Best material for first wooden sailboat build?

Discussion in 'Boatbuilding' started by Jenzoow, Feb 11, 2013.

  1. Jenzoow
    Joined: Feb 2013
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    Jenzoow New Member

    Hi all!

    I'm planning to build my first boat. A small sailboat to start and build experience! I found some plans on the internet but the plans don't specify which type of wood I should use!

    Can you guys help me out in selecting the best wood?

  2. Milehog
    Joined: Aug 2006
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    Milehog Clever Quip

    No such thing as best.
    With more details we can help you find suitable woods.
  3. Jenzoow
    Joined: Feb 2013
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    Location: Antwerp - Belgium

    Jenzoow New Member

  4. Milehog
    Joined: Aug 2006
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    Milehog Clever Quip

    My standard comment on free plans is beware. There are some good ones but many are outdated, incomplete, use expensive or unavailable materials, assume certain levels of experience and lead to expensive mistakes. I speak from experience.
  5. messabout
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    messabout Senior Member

    Milehog is correct. Beware of plans such as the ones you have posted. It looks like a nice little boat but the instructions and details will be outdated.

    For such a boat I would use 9mm ply for the bottom and 6mm for the sides. Do use high quality material. The ply should be BS1088 standard. Okumee or Meranti will make a lighter boat than Fir ply and it will keep its finish better than fir.

    Best advice is to find a similar plan that is more modern, even if you have to pay a small amount for the plans. In most cases you will save money (and aggravation) even after paying for the plans. Free plans are too often worth only what they cost.
  6. Petros
    Joined: Oct 2007
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    Petros Senior Member

    those plans are perfectly good as a place to start. he will want a larger nicer boat later after gaining experiance, that is where he should spend more money on plans and materials.

    Anything and everything as far as wood has been used to build boats. Plans like that are usually designed for fir plywood. I would suggest any reasonably clear and reasonably rot resistant plywood will serve you fine. Fir usually meets this, mahogany is also good, you should just check to see what is available locally. Make sure it is has an extirior rating so it will have water proof glue. marine ply is best of course but also costly. for your first build usually some better quality exterior grade available from a local lumber supplier will serve your purposes.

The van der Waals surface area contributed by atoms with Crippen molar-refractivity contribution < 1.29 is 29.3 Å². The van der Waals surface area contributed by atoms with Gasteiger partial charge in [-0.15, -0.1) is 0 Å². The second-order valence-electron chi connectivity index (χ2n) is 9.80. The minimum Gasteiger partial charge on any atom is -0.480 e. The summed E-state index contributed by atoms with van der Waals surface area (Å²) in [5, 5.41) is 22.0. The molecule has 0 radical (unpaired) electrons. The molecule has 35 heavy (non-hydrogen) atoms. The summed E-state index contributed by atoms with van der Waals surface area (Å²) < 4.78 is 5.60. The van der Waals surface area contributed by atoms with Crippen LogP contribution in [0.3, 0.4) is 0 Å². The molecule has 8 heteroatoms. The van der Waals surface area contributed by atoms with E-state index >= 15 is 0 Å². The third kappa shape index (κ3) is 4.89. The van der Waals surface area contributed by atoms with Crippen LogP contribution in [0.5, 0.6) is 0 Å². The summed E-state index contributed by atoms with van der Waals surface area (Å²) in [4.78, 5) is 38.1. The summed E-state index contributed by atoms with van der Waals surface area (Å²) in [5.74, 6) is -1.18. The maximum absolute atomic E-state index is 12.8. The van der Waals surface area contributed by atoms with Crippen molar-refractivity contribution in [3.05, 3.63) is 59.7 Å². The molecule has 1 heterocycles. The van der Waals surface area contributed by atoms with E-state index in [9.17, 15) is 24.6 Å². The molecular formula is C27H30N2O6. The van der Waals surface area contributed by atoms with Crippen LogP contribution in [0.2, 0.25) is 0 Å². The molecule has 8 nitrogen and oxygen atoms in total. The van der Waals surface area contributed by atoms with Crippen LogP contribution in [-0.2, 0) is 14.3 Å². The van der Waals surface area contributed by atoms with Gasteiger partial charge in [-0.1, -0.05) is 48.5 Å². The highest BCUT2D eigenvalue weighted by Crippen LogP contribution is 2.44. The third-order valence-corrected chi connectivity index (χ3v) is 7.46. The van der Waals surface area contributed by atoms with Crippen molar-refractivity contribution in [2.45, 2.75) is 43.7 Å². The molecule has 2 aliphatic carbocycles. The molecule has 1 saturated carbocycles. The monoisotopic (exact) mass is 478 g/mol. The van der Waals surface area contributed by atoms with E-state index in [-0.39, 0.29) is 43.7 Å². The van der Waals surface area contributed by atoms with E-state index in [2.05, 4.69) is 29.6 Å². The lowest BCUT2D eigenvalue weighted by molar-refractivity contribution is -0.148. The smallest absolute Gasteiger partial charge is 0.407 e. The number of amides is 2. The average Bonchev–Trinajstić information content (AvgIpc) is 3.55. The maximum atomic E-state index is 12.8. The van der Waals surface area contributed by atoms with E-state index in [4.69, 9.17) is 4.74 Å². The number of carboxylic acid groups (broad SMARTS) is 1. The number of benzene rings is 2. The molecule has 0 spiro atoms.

go build it and have fun with it, do not try for "perfection" on this build, you will not get it on a first build. That will come on your next build using more costly materials and more modern plans.
  7. michael pierzga
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    michael pierzga Senior Member

  8. SamSam
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    SamSam Senior Member

    Look at other plans on the Svenson's site and see what woods are recommended in those plans for the same boat parts and go from there.

    William D. Jackson plans are good ones.

  9. PAR
    Joined: Nov 2003
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    PAR Yacht Designer/Builder

    BreezeBaby is a well known design. She's a novice boat and not a difficult build. Page 119 has a complete BOM and the plywood called for should be the best you can get, if you plan on keeping this boat for a while. If not then use big box stock, though this will limit it's life span considerably and will be more difficult to finish.

    Consider Hydrotech (BS-1088) or Aquatech (BS-6566) as alternatives to the good stuff and not much more then quality APA plywood grades. You can save about 20% of the plywood weight if you elect to use an Okoume BS-1088 sheet, but the cost of this is often prohibitive for a first build. Avoid birch if you can, just too heavy.

    This boat is awfully heavy for what it is. A small boy can get one to plane, but with any kind of load, they just plow along. Make every effort to built light, so you can get some performance out of her. This would be a fine candidate for a tape seam conversion and she'd perform much better as a result too.
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